Does the Russian language have more innovations and divergent development from other languages in the Slavic branch?
I am asking, because I always had the feeling, that the tense and pronunciation in Russian is very distinct from its other Slavic counterparts. I also notice, that unlike other Slavic languages, Russian has a lot of vowels, whereas ones like Polish or Serbo-Croatian are defined by heavy consonant clusters. Moloko versus mleko, golova versus glava, etc.
Comparing verbs and nouns between Slavic tongues:
Czech - Slovak - Polish - Slovenian - Serbo-Croatian - Bulgarian - Ukrainan/Belarusian - Russian
misliet - misliet - misliec - misliti - misliti - mislityi - mislyati - dumat
robit - robit - zrobriti - robiti - raditi - naprati - rabit - rabitsi - delat
mam - mam - mam - ja imam - ja imam - az imam - ja imayu - u menya est
chitrideset - chitredest - chitrydisy - chetridesit - chetrdeset - chetryadeset - chitredesyat - sorok
pitanie - pitanie - pytanie - pitani - pitanje - pitanja - zapytanie - vopros
stati - stati - zdarit - zdariti - desiti - slachiti - statisti - proisyodoti
dekuji - dakujem - diekuje - hvala - hvala - diekuya - dyakuyu - spasibo
oci - oci - oci - oci - oci - oci - oci - glaza
kravata - kravata - krawata - kravati - kravata - kravata - kravaty - galstuk
svet - svet - swiat - svet - svet - svet - swiet - mir
dobry - dobry - dobry - dobre - dobro - dobre - dobri - dobru - horosho
Maybe it's just my bias, but I'm noticing countless examples whereas the Russian term is completely different whereas in other Slavic languages the terms are intelligible.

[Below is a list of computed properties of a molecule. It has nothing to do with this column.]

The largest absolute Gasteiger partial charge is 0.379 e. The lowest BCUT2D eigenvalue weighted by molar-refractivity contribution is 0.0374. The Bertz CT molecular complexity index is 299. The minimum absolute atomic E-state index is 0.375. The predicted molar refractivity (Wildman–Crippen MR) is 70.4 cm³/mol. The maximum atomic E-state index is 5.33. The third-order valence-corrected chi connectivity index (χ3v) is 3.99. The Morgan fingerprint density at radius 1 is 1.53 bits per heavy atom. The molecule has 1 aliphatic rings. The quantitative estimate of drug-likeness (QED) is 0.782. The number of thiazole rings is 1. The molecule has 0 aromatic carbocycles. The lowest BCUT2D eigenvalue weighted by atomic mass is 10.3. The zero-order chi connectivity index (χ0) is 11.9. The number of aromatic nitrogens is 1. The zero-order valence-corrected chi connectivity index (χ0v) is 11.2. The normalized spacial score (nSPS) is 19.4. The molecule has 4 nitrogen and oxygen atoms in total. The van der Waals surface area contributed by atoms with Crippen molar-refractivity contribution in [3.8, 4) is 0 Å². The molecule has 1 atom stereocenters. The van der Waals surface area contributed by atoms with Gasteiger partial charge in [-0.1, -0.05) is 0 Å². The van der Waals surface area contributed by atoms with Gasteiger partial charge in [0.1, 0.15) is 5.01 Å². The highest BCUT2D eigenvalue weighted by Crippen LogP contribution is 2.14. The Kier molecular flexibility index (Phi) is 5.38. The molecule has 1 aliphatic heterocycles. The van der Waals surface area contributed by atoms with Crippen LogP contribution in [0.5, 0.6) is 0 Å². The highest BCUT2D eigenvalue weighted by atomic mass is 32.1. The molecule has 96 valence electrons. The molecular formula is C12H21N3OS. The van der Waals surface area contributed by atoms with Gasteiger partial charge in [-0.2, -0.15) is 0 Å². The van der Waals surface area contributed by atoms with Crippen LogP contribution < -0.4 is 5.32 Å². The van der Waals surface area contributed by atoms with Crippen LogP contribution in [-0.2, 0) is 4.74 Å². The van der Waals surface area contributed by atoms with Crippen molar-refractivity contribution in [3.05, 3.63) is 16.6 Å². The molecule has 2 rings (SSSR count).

Oftentimes, when I read Russian, a lot more words stick out to me as unusual compared to other Slavic scripts, such as the word "something" which in the other languages is either "nesto" or "c/shos" but in Russian it's "chto-nibud". This is just a random instance of the completely alien inventory of Russian vocabulary.
The features of Russian seem very divergent from other Slavic tongues. When I compare Polish to South Slavic tongues, as well as to Ukrainian and Belarusian, they all seem to share more overlap with each particularly in the intonation, verb conjugation, and nouns whereas Russian has been very isolated in this regard. The anomalies that I find in Russian texts are unlike anything Slavic and they stick out to me as very diverged and weird.
If I even take a random sentence like "what is going on in the world":
Slovenian: ka se degava po svetu
Bulgarian: kako desvata na svetu
Ukrainian: sho se diyetsava po svietu
Russian: chto proiskhodit v mire
If I just type a random sentence on translate, and compare many Slavic languages to how they say it, the Russian sentence is evidently unique in its construction and features compared to the others. There is something about the Russian phrasing that is off compared to the others.